I answer the original question, about the existence of infinitely many $D$'s, $D\equiv 5 \pmod{8}$, such that the quadratic $D$-twist of $E: y^2=x^3+17x$ has infinitely many points. As indicated, this should imply under the parity conjecture, that there are infinitely many such twists with rank $\ge 2$ (and even).

First of all, about the torsion of the twists of the curve $E$: it is always the group with two elements (over the rationals). The torsion point is $(0,0)$. This can be deduced by showing that the twists cannot contain a point of order 4 or a point of order 6.

So we only need to show there are infinitely many $D$'s with a rational point with $x\ne 0$ in $E_D$ and $D\equiv 5 \pmod{8}$.

Note that one can do a quadratic twist with any non-zero rational number $z$, but there is a unique $D$ square free integer such that $z/D$ is a square; then the quadratic twist with respect to $z$ and with respect to $D$ are isomorphic.

Consider the polynomial $f=y^2-x^3-17z^2x$ where the variables are $x$, $y$ and $z$, over the field of rational numbers. This defines an affine surface which is rational and easily parametrizable (the points with $x=0=y$ are special, but we are not interested with them).

A possible parametrization is $x=t^2/(s^2 + 17)$, $y=t^3/(s^3 + 17s)$ and $z=t^2/(s^3 + 17s)$. Now your question is equivalent to the question: there exists infinitely many integers $D$, congruent to $5$ modulo 8, such that
$D= u^2t^2/(s^3 + 17s)$ for some $u$, $t$ and $s\in \mathbb{Q}$? It is clear that this is equivalent to just ask if
$D$ can be written as $D= u^2(s^3 + 17s)$ for some $u$, $s\in \mathbb{Q}$?

Or, more directly and elementarily, one can see that the point $(x,y)=(1/(s^2 + 17),1/(s^3 + 17s))$ is a solution of the equation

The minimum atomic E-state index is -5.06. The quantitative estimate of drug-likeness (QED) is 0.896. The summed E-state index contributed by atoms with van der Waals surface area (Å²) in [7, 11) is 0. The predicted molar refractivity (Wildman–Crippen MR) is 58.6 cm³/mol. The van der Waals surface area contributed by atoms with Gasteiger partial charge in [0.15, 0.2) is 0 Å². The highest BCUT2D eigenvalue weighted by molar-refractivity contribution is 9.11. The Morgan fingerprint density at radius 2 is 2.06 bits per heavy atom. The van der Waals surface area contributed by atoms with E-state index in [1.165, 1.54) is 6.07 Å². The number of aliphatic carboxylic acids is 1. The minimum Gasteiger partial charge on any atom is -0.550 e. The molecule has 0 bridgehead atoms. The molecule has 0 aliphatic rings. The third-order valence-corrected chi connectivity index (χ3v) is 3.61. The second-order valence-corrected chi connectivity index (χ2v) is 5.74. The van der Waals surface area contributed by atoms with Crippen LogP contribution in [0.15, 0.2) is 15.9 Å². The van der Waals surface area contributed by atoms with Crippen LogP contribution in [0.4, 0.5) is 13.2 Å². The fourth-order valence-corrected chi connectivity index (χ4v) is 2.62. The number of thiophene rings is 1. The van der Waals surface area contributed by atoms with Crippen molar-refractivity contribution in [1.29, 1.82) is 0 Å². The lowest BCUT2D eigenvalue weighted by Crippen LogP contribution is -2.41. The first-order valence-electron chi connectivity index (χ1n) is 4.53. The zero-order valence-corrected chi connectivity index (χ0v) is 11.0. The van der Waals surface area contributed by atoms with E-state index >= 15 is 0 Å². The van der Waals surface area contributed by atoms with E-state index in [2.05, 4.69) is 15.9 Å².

$y^2=x^3+17/(s^3 + 17s)^2x$.

Writting $s=\frac ab$, with $a$ and $b$ integers, then $s^3 + 17s$ is equal to $b(a^3+17ab^2)$ modulo squares. Notice that if $b(a^3+17ab^2)$ is congruent to $5$, and $D$ is a square free integer equal to $b(a^3+17ab^2)$ modulo squares, then $D\equiv 5 \pmod{8}$. But this never happens, as $b(a^3+17ab^2)$ is always even.

Hence, we can look for $b(a^3+17ab^2) \equiv 20 \pmod{32}$, which will imply that, if $D$ is a square free integer equal to $b(a^3+17ab^2)$ modulo squares, then $D\equiv 5 \pmod{8}$.

But it is easy to find infinitely many solutions of this equation: for example, if $b\equiv 4\pmod{32}$ and $a\equiv 5 \pmod{32}$.

p.s. It could be possible to prove that there are infinitely many quadratic twists of this curve that have at least two independent points, and may be deduce the same for the quadratic twists with the condition you are interested (without using any conjecture), using the ideas given by Mestre and by Steward and Top. See the paper "On Ranks of Twists of Elliptic Curves and Power-Free Values of Binary Forms" and the references therein.

infinitely many twists $E_D$, the parameter you can vary is $D$, right? But in your post, $D$ seems to be fixed... $\endgroup$5more comments